Magnolia. Clocking in at 3 hours and 11 minutes, the first half of Paul Thomas Anderson’s follow-up to Boogie Nights is ambitious, engaging, and risky. Sadly, the remainder of the film is self-indulgent, infantile, maddening, and, ultimately, an assault.
Basically a pastiche of several intersecting stories in Los Angeles, Magnolia recounts a day in the lives of earnest galoot cop John C. Reilly, woman-hating television Svengali Tom Cruise, cancer-ridden game show icon Philip Baker Hall, his wife Melinda Dillon, his daughter Melora Walters, cancer-ridden and dying television magnate Jason Robards, his mentally ill wife Julianne Moore, Robard’s nurse Philip Seymour Hoffman, game show child wunderkind Jeremy Blackmon, his father Michael Bowen, and former game show child wunderkind William H. Macy.
The first problem is structural. Anderson has chosen a story with countless characters who are at the point of a knife in their lives. Drug abuse, fear of dying, dying itself, mental illness, abandonment . . . these are but a few of the issues confronting these characters. As such, scene after scene of high-pitched melodrama makes for a trying time.
The first problem leads to the second: overacting. Because the script is in many ways a collection of speeches at emotional high points, the actors tend to dispense with any hint of subtlety (save Hoffman and Hall, who are notable for their restraint), opting to instead screech at the screen. Cruise (who was nominated and was infinitely better in the clunky Eyes Wide Shut), Moore, Walters, and disappointingly, Macy, are the prime offenders. Cruise’s deathbed scene with Robards is damn near unbearable, as is Macy’s “I have love to give” barroom soliloquy.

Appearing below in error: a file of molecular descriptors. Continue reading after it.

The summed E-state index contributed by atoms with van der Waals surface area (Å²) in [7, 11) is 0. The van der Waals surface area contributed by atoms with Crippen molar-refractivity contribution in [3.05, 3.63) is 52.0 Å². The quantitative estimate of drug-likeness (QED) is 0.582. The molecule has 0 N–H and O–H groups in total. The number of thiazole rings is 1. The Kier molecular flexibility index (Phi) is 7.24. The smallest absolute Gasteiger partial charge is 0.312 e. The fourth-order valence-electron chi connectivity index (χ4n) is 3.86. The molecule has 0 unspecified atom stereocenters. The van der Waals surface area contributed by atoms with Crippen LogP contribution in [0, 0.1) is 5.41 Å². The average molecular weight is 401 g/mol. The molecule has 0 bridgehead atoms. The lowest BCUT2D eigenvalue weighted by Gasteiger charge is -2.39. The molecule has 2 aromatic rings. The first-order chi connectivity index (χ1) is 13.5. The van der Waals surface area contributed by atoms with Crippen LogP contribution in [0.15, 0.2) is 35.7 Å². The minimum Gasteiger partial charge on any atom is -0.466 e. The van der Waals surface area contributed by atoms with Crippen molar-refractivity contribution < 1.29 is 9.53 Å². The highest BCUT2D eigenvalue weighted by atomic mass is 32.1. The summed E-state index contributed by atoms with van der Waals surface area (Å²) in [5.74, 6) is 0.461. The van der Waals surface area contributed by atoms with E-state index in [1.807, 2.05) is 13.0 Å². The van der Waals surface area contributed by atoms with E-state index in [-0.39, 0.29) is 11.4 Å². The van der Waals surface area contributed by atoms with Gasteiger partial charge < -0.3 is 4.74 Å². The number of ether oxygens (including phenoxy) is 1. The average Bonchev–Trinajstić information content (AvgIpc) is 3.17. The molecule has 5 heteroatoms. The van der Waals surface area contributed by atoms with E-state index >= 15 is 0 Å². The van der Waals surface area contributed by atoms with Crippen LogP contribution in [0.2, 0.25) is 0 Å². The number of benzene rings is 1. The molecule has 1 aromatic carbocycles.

The third problem is visual. Anderson is clearly comfortable with the camera, and he refuses to see movement as reserved for action and/or exclamation. His world is both fluid and frenetic, and the style has its merits. But very rarely does he simply stop. No shot is so mundane that it cannot be a dolley-shot or a snakelike track. In the end, it is too much.
Finally, Anderson makes two truly awful choices in the second half of the film. First, he besmirches one of the nice things about his film (Aimee Mann’s songs – like those of Elliot Smith in Good Will Hunting, she has produced several simple, literate and haunting tunes that match the mood of the film) by having his characters actually sing some of the lines to one of her ditties. The effect is awkward. I laughed. Literally, we have Jason Robards on death’s door, singing along with Aimee Mann.
The second is unbelievable and just flat out bizarre: frogs fall out of the sky. Not figuratively, but literally. Big, fat, gloppy frogs.